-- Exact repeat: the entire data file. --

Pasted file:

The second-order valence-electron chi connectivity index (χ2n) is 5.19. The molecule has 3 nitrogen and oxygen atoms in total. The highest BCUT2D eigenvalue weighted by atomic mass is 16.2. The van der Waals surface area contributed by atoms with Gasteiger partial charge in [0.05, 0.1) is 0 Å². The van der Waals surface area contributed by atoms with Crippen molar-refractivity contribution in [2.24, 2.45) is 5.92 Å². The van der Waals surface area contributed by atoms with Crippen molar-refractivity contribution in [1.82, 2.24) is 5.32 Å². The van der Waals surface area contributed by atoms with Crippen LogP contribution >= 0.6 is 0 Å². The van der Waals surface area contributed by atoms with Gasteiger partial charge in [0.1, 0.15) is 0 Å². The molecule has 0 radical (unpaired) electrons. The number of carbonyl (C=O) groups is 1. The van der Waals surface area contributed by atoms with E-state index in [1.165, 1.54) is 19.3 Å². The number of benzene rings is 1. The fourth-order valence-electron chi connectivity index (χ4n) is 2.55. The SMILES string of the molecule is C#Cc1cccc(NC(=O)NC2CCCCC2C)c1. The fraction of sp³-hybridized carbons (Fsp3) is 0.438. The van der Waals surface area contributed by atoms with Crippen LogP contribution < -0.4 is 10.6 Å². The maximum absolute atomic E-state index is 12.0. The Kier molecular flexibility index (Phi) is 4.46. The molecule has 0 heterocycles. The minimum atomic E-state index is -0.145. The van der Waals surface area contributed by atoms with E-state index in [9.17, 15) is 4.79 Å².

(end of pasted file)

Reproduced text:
The second-order valence-electron chi connectivity index (χ2n) is 5.19. The molecule has 3 nitrogen and oxygen atoms in total. The highest BCUT2D eigenvalue weighted by atomic mass is 16.2. The van der Waals surface area contributed by atoms with Gasteiger partial charge in [0.05, 0.1) is 0 Å². The van der Waals surface area contributed by atoms with Crippen molar-refractivity contribution in [2.24, 2.45) is 5.92 Å². The van der Waals surface area contributed by atoms with Crippen molar-refractivity contribution in [1.82, 2.24) is 5.32 Å². The van der Waals surface area contributed by atoms with Crippen LogP contribution >= 0.6 is 0 Å². The van der Waals surface area contributed by atoms with Gasteiger partial charge in [0.1, 0.15) is 0 Å². The molecule has 0 radical (unpaired) electrons. The number of carbonyl (C=O) groups is 1. The van der Waals surface area contributed by atoms with E-state index in [1.165, 1.54) is 19.3 Å². The number of benzene rings is 1. The fourth-order valence-electron chi connectivity index (χ4n) is 2.55. The SMILES string of the molecule is C#Cc1cccc(NC(=O)NC2CCCCC2C)c1. The fraction of sp³-hybridized carbons (Fsp3) is 0.438. The van der Waals surface area contributed by atoms with Crippen LogP contribution < -0.4 is 10.6 Å². The maximum absolute atomic E-state index is 12.0. The Kier molecular flexibility index (Phi) is 4.46. The molecule has 0 heterocycles. The minimum atomic E-state index is -0.145. The van der Waals surface area contributed by atoms with E-state index in [9.17, 15) is 4.79 Å².